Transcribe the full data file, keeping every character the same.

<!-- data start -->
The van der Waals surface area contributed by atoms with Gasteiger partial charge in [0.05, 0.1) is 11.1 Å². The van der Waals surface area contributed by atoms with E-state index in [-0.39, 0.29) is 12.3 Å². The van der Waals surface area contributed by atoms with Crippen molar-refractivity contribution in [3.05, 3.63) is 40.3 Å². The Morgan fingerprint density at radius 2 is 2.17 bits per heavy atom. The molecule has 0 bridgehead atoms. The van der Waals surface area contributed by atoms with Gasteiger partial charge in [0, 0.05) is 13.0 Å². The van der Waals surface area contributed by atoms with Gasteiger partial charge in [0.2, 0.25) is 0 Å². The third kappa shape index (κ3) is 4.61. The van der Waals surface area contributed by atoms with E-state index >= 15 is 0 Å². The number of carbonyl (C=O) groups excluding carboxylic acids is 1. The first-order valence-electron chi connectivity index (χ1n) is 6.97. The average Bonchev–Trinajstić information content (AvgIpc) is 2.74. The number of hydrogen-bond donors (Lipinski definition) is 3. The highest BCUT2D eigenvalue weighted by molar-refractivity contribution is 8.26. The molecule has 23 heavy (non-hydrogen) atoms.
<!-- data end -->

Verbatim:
The van der Waals surface area contributed by atoms with Gasteiger partial charge in [0.05, 0.1) is 11.1 Å². The van der Waals surface area contributed by atoms with E-state index in [-0.39, 0.29) is 12.3 Å². The van der Waals surface area contributed by atoms with Crippen molar-refractivity contribution in [3.05, 3.63) is 40.3 Å². The Morgan fingerprint density at radius 2 is 2.17 bits per heavy atom. The molecule has 0 bridgehead atoms. The van der Waals surface area contributed by atoms with Gasteiger partial charge in [0, 0.05) is 13.0 Å². The van der Waals surface area contributed by atoms with Gasteiger partial charge in [0.2, 0.25) is 0 Å². The third kappa shape index (κ3) is 4.61. The van der Waals surface area contributed by atoms with E-state index >= 15 is 0 Å². The number of carbonyl (C=O) groups excluding carboxylic acids is 1. The first-order valence-electron chi connectivity index (χ1n) is 6.97. The average Bonchev–Trinajstić information content (AvgIpc) is 2.74. The number of hydrogen-bond donors (Lipinski definition) is 3. The highest BCUT2D eigenvalue weighted by molar-refractivity contribution is 8.26. The molecule has 23 heavy (non-hydrogen) atoms.